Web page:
3 Hanukkah Foods You Need to Try Even If You're Not Jewish
There are currently 16 million Jews in the world, yet many people have never experienced anything in relation to the Jewish culture. As one of the oldest religions, Judaism has survived by preserving tradition and core values. At the heart of these traditions is celebrating holidays with friends and family members, while eating delicious traditional foods.
Even if you’re not Jewish, you should try making these Hanukkah dishes. Not only do they taste incredible, but you’ll be teaching your family an important cultural lesson and expanding their culinary knowledge. Try making one of these delicious dishes for your next dinner to teach everyone a little more about Judaism.
Potato Pancakes are one of the best parts of Hanukkah. These crispy little latkes can be made in so many different ways to give you a crunchy, soft, sweet, or savory treat. They taste delectable with apple sauce or sour cream on top, making them the perfect thing to snack on while you’re cooking. The Hanukkah story talks about the miracle of oil that lasted eight days and eight nights, which is represented by the oily latkes.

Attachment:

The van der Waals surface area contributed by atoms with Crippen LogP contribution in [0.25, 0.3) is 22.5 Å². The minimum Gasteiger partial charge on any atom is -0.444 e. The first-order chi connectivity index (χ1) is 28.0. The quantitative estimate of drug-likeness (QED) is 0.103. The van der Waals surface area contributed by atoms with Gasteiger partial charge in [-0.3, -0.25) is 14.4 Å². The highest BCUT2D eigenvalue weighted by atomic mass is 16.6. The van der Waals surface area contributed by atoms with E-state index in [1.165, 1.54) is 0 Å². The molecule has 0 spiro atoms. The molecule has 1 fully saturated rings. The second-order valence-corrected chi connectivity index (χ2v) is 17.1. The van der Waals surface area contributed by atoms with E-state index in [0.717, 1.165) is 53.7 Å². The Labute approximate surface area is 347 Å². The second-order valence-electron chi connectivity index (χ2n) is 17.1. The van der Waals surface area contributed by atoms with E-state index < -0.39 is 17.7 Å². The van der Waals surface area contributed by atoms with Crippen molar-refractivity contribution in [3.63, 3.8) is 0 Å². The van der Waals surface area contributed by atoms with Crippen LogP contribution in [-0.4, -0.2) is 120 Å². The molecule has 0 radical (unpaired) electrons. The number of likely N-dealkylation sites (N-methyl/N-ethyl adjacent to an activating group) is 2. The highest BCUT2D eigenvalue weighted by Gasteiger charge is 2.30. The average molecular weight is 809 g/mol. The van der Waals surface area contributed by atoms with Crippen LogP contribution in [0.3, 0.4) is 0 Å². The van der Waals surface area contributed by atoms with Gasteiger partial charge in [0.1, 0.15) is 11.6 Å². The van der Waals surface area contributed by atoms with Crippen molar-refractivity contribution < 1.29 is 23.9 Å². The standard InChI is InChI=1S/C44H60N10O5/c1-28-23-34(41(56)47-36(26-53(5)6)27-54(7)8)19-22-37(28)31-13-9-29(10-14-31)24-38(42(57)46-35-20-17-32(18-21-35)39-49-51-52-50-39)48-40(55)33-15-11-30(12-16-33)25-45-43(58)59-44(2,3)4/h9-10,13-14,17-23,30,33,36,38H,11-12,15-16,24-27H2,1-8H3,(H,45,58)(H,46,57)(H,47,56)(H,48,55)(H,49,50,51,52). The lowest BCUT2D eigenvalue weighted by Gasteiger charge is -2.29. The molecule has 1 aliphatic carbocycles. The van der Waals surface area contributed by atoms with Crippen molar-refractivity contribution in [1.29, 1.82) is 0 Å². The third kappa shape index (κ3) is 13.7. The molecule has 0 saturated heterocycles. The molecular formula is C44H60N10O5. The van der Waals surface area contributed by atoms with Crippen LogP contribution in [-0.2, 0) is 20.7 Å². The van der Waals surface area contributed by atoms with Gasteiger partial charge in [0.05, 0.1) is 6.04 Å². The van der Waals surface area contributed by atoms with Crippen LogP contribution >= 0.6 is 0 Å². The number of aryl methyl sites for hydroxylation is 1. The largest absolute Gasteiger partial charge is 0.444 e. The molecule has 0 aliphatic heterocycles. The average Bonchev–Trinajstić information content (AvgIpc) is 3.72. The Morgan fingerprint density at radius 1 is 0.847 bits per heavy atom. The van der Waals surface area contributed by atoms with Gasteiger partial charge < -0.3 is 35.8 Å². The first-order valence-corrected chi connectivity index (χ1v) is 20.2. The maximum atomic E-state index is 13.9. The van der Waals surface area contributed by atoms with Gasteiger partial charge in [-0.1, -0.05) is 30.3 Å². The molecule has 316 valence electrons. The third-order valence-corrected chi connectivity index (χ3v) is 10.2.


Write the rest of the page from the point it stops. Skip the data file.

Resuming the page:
This noodle casserole can be served as a dessert or as a side dish for any dinner. It either takes the savory route by combining cheese, potatoes, onions, and eggs, or it takes a sweet one with various fruits, pudding, and raisins. Serve this any night of the week or as a breakfast casserole for your next brunch.
This pastry is made with cream-cheese enriched dough, which is wrapped around a gooey jam for an incredible dessert. We’ve outlined step-by-step how to roll your own rugelach so you can create this Jewish dessert at home. Rugelach is actually a popular treat that is enjoyed all over Eastern Europe. Though each country has its favorite version of this pastry, we love this recipe filled with blackberry jam and crystalized ginger.